The Catechism states that illness is among the “gravest problems confronted in human life” (CC1500). With illness comes various experiences. Let’s look at some of them:

Powerlessness, Limitation, Finitude: When one is ill, especially seriously ill, there can be an experience of human weakness, vulnerability and powerlessness like never before. Suddenly, the person may be limited to bed, or a hospital, and this experience changes everything that made up normal daily life. When you cannot go about your normal daily life, you find that you are suddenly dependent upon others in a way you have never been before. This vulnerability can either be the cause for anger and despair, or deeper surrender to God and reliance upon the love and care of others.

Glimpse of Death: Certainly, not every serious illness will end in death; but every serious illness can give us a glimpse of our mortality. Many of us do not think much about dying. It’s as if it is something that is far in the future and not relevant to us at this time in our life. But illness can suddenly lead us to face our human mortality and cause us to look at life in a whole new way.

Anguish, Self-absorption, Despair and Revolt Against God: When one experiences a serious illness, there are many temptations present. Physical pain can cause interior anguish. The experience of loss is real and that loss hurts. As a result, those with a serious illness are often tempted to become self-absorbed. And who can blame    them ? It’s hard to think about others when you are experiencing pain and weakness. The tendency is to become focused upon that pain to a point that it leads to despair. Despair is one of the darkest experiences we can go through. It’s a loss of hope and trust in God. It produces a deep interior darkness and leaves one desiring a way out. And, at times, this deep interior pain can cause one to question God and His goodness. The classic question is, “How can an all-powerful and all-loving God allow me to go through this? ”As a result, there are some who turn from God in anger and revolt.

Christian Maturity: But illness does not have to end in despair, anger or revolt against God. There are many who allow the suffering they endure to deepen their faith and make them stronger in their Christian life. Illness forces one to move from mediocrity to a choice to either grow stronger in virtue, trust and goodness, or to turn inward, away from God and others. The hope for any illness or any suffering we endure is that it brings us to a greater reliance on God and a deeper faith. Suffering and illness have great potential to make us much stronger in our character, holiness and virtue. Make sure you let any suffering you endure do just that.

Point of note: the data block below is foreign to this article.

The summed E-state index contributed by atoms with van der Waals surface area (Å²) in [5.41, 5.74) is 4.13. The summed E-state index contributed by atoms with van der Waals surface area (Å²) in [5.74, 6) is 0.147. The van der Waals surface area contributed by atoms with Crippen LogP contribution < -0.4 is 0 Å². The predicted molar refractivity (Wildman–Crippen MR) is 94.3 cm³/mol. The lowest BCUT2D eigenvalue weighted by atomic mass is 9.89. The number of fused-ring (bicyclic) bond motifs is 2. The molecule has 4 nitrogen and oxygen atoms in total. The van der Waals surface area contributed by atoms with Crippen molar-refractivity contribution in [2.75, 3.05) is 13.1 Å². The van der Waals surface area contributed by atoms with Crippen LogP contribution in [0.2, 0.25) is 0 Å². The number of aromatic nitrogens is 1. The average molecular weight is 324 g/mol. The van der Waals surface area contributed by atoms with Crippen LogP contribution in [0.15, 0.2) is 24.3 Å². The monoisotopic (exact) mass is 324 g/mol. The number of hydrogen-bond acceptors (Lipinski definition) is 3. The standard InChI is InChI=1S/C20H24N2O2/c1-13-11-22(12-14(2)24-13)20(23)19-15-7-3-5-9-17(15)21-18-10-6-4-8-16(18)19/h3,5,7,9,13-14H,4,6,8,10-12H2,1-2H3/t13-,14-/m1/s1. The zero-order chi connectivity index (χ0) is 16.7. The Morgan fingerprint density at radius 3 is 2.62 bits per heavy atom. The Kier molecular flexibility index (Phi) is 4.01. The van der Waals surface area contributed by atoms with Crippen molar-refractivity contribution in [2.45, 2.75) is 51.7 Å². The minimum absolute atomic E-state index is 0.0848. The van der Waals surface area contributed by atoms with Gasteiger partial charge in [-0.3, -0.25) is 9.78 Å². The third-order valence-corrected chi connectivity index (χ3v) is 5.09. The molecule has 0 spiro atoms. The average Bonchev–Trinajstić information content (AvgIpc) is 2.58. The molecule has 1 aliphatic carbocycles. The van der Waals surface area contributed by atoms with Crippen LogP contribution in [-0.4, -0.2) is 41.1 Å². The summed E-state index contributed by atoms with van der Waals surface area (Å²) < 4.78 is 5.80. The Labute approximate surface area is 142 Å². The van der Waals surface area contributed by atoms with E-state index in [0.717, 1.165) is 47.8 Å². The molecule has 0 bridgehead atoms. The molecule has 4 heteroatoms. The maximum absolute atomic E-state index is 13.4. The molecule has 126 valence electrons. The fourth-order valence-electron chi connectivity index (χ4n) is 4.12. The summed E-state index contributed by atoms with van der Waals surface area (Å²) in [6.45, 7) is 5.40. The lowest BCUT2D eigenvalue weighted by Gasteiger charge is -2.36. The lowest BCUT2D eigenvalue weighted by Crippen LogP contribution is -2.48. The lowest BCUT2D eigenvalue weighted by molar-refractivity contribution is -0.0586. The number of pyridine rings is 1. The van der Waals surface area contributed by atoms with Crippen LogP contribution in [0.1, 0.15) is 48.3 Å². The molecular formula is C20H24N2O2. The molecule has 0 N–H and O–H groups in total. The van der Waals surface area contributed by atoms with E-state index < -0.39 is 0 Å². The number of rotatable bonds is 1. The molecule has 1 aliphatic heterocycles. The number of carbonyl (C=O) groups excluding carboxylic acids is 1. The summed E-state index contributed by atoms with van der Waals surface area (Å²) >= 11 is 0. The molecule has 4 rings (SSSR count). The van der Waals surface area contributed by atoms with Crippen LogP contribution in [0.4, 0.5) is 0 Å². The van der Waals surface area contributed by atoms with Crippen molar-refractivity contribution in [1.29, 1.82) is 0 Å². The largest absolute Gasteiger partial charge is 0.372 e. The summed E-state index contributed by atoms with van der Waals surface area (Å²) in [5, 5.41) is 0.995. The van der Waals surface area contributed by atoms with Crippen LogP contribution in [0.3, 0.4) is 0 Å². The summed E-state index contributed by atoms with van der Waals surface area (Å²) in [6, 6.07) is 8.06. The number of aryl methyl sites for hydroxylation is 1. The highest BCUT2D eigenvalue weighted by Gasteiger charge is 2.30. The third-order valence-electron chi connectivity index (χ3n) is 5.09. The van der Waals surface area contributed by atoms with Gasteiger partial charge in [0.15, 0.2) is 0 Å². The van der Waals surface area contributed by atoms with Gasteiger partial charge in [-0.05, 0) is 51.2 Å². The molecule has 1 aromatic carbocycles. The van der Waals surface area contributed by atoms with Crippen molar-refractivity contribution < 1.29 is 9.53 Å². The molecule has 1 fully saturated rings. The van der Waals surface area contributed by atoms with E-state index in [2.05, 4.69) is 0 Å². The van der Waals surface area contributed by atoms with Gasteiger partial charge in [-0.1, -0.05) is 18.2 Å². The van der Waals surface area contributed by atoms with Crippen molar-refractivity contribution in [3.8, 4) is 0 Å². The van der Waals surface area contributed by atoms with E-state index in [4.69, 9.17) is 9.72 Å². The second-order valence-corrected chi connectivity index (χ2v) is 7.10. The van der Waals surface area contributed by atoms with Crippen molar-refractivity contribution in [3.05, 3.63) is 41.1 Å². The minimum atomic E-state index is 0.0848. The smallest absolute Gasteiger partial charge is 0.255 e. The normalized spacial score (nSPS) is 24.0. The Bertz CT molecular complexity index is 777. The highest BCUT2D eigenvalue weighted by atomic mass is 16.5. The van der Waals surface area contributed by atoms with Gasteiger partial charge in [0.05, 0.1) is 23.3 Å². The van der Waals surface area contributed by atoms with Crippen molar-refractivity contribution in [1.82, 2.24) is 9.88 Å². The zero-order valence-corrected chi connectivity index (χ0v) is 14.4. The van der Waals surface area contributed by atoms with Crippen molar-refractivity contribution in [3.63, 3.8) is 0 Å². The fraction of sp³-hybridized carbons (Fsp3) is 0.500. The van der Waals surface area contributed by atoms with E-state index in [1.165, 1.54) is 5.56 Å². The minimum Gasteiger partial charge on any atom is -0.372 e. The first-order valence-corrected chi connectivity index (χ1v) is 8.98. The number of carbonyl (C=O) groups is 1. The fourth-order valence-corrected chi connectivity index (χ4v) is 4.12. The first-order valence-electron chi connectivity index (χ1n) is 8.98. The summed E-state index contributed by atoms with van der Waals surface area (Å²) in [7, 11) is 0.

Search and Return to God: The ultimate “blessing” that can come from illness is a search for and return to God. Many people of faith have found that, in a moment of grave illness, their faith was strengthened and their love increased. Suddenly, the many idols and “things” of this world seem of little importance. Instead, illness can have the effect of reprioritizing life and focusing in on what is important and on what is eternal. “You can’t take it with you” as the saying goes. So the suffering of illness can be a great blessing in disguise when it evokes a return to God and Christian virtue.

What we have to remember, above all else, when one encounters a serious illness, is that Christ is the Great Physician. He always has and always will have the greatest compassion toward those who are ill. We see this so clearly in the Gospels through the many healings Jesus performed. And though Jesus does not always heal physically, He does always heal spiritually. He always acts as the Divine Physician of our souls.

Who Can Be Anointed By Whom?

Some sacraments can be administered by those who are not priests. For example, deacons can witness marriages and administer baptism. In fact, laity can do the same under special conditions. But most sacraments are reserved to priests and bishops by virtue of the special grace of their ordination. Anointing of the Sick is one of those sacraments which can only be administered by a priest or bishop. And normally, the oil that is used is blessed by the bishop on Holy Thursday and distributed to all the priests of his diocese for use until the following Holy Thursday.

The Sacrament of Anointing is not for the ordinary struggles and weaknesses of daily life. The Sacraments of Confession and the Eucharist are for these daily needs. Anointing of the Sick is specifically for those who, as a result of some serious illness, face the possibility of death. The Sacrament of the Sick is the of Healing. As Good as it is to have people pray over you as a group, at a Healing Service, (Prayer is always Good). THE Church’s means, given by Christ for the Healing ministry of the Church.